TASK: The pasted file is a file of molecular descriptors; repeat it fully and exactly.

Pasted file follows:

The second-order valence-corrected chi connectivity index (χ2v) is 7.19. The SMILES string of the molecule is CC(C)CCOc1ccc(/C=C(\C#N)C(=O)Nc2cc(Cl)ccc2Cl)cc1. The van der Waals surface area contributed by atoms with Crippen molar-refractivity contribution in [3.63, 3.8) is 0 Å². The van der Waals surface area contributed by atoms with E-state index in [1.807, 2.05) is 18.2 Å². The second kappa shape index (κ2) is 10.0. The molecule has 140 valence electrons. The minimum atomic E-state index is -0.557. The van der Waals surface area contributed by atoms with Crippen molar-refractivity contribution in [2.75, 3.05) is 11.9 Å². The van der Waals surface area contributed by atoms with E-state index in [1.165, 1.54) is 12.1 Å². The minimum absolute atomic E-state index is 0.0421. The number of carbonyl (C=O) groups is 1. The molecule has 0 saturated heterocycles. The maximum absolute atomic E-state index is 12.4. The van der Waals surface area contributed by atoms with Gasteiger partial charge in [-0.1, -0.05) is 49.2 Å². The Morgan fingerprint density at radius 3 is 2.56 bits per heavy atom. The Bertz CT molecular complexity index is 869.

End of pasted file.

The second-order valence-corrected chi connectivity index (χ2v) is 7.19. The SMILES string of the molecule is CC(C)CCOc1ccc(/C=C(\C#N)C(=O)Nc2cc(Cl)ccc2Cl)cc1. The van der Waals surface area contributed by atoms with Crippen molar-refractivity contribution in [3.63, 3.8) is 0 Å². The van der Waals surface area contributed by atoms with E-state index in [1.807, 2.05) is 18.2 Å². The second kappa shape index (κ2) is 10.0. The molecule has 140 valence electrons. The minimum atomic E-state index is -0.557. The van der Waals surface area contributed by atoms with Crippen molar-refractivity contribution in [2.75, 3.05) is 11.9 Å². The van der Waals surface area contributed by atoms with E-state index in [1.165, 1.54) is 12.1 Å². The minimum absolute atomic E-state index is 0.0421. The number of carbonyl (C=O) groups is 1. The molecule has 0 saturated heterocycles. The maximum absolute atomic E-state index is 12.4. The van der Waals surface area contributed by atoms with Gasteiger partial charge in [-0.1, -0.05) is 49.2 Å². The Morgan fingerprint density at radius 3 is 2.56 bits per heavy atom. The Bertz CT molecular complexity index is 869.